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Yorkshire Dales Walk
Mastilles Lane & Conistone Dib from Grassington

Nat Park - Yorkshire Dales - Upper Wharfedale

County/Area - North Yorkshire

Author - Peter Schofield

Length - 12.0 miles / 19.5 km

Ascent - 1950 feet / 591 metres

Time - 8 hours 0 minutes

Grade - moderate

Start - OS grid reference SE002637
Lat 54.069236 // Long -1.998436
Postcode BD23 5DG (approx. location only)
what3words start dried.craftsmen.partner

Walk Route Description

Photo from the walk - Mastilles Lane & Conistone Dib from Grassington
Click thumbnails for larger images.

Grassington is the main village in the lower reaches of Wharfedale in the Yorkshire Dales National Park. Retaining much character, despite the gift shops, the village almost has the feel of a town. This is a long walk but there is so much to see and enjoy that the miles pass quickly. The ascent is easy and especially in Consitone Dib passes almost unnoticed.

This route is based on walk 1145 but avoids the section of road walking at the start. This adds just under a mile of extra walking a little more ascent but does avoid the majority of the road section.

The easiest place to park for this Yorkshire Dales walk is on the large car park adjacent to the National Park information centre (grid ref. SE 002637). Leave the car park by the south entrance and follow Sedber Lane down to Linton Falls. Cross the bridge and follow the path around the houses to reach a lane.

Turn right and follow the lane for 200m to a junction. Turn right again and after a further 200m, Threshfield School is reached where you turn left on to a footpath. The school was established in 1674 and its 300th anniversary is commemorated on a stone over the door. Follow the path for about 600m over fields and an old railway bridge to reach the B6160 at a stile.

Turn right and after 100m, turn left into a lane which leads to the delightful village green at Threshfield where the old village stocks can still be seen. Cross the B6265 and take a waymarked path to the right of the Old Hall pub which crosses a number of fields and stiles, finally reaching Skirethorns Lane at the bridge over Spiredale Beck.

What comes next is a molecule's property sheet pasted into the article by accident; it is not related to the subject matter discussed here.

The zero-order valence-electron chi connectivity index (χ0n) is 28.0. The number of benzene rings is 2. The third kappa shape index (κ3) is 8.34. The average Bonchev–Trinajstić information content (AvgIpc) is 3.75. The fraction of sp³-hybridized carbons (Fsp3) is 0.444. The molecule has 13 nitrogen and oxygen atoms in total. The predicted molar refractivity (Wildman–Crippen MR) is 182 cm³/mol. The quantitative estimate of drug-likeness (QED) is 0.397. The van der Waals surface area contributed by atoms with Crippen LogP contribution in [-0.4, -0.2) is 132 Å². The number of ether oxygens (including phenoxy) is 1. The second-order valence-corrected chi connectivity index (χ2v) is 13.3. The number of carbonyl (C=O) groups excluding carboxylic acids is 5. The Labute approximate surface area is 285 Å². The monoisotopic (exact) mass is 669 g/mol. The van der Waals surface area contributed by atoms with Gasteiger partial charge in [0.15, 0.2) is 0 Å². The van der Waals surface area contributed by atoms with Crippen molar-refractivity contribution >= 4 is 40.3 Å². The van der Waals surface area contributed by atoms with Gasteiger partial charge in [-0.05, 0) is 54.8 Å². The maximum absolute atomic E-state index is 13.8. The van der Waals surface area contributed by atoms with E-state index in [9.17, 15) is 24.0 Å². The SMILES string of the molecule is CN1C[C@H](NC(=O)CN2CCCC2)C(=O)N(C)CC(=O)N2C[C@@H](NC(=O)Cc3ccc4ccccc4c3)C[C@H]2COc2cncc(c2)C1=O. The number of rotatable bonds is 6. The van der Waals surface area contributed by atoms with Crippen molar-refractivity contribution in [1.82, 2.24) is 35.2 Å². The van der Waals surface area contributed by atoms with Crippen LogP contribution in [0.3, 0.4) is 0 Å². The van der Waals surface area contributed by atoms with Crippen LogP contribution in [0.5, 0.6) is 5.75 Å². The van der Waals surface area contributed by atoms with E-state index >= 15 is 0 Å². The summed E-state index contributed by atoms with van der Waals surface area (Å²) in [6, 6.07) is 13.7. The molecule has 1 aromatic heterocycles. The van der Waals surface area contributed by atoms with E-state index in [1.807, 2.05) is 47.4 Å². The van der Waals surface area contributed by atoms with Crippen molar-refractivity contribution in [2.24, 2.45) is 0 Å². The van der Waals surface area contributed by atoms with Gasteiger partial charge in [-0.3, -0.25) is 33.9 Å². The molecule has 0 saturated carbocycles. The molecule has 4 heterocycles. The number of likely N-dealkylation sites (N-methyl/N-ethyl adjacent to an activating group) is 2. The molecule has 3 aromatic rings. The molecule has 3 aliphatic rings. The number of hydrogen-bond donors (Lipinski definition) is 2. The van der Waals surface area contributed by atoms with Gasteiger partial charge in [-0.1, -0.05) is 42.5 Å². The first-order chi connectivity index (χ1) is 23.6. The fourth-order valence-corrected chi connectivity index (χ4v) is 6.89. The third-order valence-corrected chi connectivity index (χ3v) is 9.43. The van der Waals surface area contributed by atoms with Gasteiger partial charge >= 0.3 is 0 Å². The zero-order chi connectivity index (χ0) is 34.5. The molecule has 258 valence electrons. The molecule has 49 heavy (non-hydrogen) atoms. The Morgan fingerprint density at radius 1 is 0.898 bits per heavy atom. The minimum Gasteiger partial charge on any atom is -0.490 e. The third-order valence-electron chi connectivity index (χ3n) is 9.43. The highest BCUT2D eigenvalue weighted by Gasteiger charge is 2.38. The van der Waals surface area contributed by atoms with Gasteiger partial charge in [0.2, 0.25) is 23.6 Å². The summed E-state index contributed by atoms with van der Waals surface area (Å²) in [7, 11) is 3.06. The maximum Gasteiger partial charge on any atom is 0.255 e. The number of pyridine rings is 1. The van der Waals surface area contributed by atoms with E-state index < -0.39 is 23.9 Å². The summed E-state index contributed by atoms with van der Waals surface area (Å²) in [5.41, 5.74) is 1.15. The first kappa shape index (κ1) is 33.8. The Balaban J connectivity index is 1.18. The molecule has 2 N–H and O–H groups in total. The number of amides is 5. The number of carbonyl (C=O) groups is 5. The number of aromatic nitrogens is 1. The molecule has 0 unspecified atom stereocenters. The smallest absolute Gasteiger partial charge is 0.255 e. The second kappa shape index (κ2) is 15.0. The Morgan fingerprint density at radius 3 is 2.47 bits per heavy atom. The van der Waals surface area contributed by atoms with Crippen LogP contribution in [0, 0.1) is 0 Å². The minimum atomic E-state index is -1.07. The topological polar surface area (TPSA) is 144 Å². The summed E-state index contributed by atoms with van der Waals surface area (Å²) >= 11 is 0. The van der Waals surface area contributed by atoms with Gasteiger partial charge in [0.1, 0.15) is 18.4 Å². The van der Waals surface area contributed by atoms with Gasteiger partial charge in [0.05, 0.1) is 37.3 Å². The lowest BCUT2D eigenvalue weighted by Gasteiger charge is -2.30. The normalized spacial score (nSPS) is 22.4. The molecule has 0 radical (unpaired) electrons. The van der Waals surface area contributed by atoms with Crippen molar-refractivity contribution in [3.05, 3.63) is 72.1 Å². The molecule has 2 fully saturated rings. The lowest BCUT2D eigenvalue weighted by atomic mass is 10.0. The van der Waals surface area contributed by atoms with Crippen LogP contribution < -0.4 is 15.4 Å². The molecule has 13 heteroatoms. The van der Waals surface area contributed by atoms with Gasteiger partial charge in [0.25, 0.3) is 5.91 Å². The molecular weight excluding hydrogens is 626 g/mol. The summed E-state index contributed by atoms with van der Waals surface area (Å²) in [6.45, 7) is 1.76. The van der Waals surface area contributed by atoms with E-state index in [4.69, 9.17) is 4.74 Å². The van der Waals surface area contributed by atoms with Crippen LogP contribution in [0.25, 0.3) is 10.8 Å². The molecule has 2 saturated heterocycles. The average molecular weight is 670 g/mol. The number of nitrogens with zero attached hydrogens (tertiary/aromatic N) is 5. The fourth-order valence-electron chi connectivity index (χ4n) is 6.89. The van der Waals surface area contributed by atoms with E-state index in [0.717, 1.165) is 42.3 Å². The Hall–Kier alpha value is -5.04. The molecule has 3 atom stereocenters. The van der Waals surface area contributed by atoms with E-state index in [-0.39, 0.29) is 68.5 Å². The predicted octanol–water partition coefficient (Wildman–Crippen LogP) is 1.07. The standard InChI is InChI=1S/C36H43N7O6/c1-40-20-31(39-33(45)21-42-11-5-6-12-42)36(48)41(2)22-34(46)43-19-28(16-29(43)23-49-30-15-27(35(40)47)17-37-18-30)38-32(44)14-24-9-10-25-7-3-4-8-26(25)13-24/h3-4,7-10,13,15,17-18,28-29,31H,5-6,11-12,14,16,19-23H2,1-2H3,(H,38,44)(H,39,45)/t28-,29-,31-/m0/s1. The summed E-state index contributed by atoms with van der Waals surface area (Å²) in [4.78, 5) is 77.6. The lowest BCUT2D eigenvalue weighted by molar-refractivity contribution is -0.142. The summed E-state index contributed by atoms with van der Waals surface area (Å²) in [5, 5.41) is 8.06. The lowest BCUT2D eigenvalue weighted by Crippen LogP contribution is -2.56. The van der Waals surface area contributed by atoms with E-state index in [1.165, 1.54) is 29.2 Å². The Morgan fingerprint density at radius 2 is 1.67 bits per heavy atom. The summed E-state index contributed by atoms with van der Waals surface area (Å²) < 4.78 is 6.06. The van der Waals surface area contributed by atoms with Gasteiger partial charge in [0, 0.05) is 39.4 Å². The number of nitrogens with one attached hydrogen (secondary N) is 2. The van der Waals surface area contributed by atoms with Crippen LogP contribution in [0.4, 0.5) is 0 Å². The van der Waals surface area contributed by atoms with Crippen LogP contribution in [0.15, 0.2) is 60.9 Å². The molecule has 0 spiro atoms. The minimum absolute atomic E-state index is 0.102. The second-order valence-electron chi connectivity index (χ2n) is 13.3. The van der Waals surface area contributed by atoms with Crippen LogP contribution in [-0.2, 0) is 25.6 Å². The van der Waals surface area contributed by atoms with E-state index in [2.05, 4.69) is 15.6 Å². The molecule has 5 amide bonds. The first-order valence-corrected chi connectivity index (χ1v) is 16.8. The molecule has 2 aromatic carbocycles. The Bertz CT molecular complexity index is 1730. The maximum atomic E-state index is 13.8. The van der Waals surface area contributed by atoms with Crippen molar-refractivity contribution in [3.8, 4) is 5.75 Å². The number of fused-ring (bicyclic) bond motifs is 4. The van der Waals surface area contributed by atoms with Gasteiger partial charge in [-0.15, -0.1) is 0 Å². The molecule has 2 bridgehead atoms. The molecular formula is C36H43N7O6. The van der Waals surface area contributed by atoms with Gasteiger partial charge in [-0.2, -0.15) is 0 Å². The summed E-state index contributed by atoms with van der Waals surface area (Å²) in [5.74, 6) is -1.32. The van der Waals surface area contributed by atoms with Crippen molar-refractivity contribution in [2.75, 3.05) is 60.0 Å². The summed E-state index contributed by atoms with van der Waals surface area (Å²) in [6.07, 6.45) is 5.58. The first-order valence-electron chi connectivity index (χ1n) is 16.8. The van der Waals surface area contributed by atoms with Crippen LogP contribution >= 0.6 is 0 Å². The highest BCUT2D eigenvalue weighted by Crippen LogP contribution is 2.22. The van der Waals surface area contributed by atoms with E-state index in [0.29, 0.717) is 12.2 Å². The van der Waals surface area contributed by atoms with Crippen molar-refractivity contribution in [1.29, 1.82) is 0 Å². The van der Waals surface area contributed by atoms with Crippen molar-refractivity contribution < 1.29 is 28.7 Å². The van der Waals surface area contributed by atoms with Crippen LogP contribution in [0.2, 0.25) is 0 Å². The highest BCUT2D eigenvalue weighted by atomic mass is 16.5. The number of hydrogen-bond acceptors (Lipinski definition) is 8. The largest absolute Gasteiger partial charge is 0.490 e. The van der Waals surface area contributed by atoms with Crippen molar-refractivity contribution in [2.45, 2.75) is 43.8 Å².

Turn left and follow this lane, turning right into Wood Lane. The end of the road walking is now in sight. Turn left up the main drive into the Caravan site at Wood Nook continuing through the site to emerge alongside Rowley Beck.

The true nature of the countryside is now evident with outcrops of limestone becoming more frequent. Climbing slowly Height House, an abandoned farm, is soon reached and the path continues westwards to Height Laithe Farm which nestles in the valley.

Care is needed in this area as there are a number of paths near the farm although the next objective, Bordley, is signed. The path loses height quite quickly as it approaches Bordley. Reaching the farm access road turn right along it regaining lost height as you head north. Dropping slightly you reach a hollow. Here you leave the road and follow the wall north to Mastilles Lane to Mastilles Gate.

Turn east along the well graded walled lane. You cross wild country - limestone uplands as you cross Kilnsey Moor. Quite suddenly the view ahead opens up across Wharfedale to Great Whernside. You can also clearly see the defile of Conistone Dib immediately behind the village.

With an easy downhill walk you can admire the views staying on the lane until you are under Cool Scar. On the right is a well disguised stile (grid ref. 968673) which leads onto a path down to Bow Bridge Farm. Left on to the main road and right over the Wharfe into Conistone. It is worth looking north from here to the impressive outcrop known as Kilnsey Crag - apparently well favoured by climbers.

A pleasant unspoilt village (no refreshments were found) with cottages grouped together around the small village "green". Leave the road and take the path heading east. This follows the floor of Conistone Dib, a classic limestone gorge, climbing slowly to reach the limestone plateau above. The last section is an easy scramble but should not cause any problems. On reaching the plateau turn immediately right. Do not go through the gate, and follow this path south, ignoring paths descending right.

You are now on the Dales Way (poorly signed in this area) which needs to be followed all the way back to Grassington. To your right and left are excellent examples of limestone pavements. They are very extensive in this area and are certainly equal to those found above Malham. The path splits roughly half way to Grassington (grid ref. SD 996663). The best route is to stay with the wall on your left which eventually leads into a walled lane. Soon you are back in Grassington.

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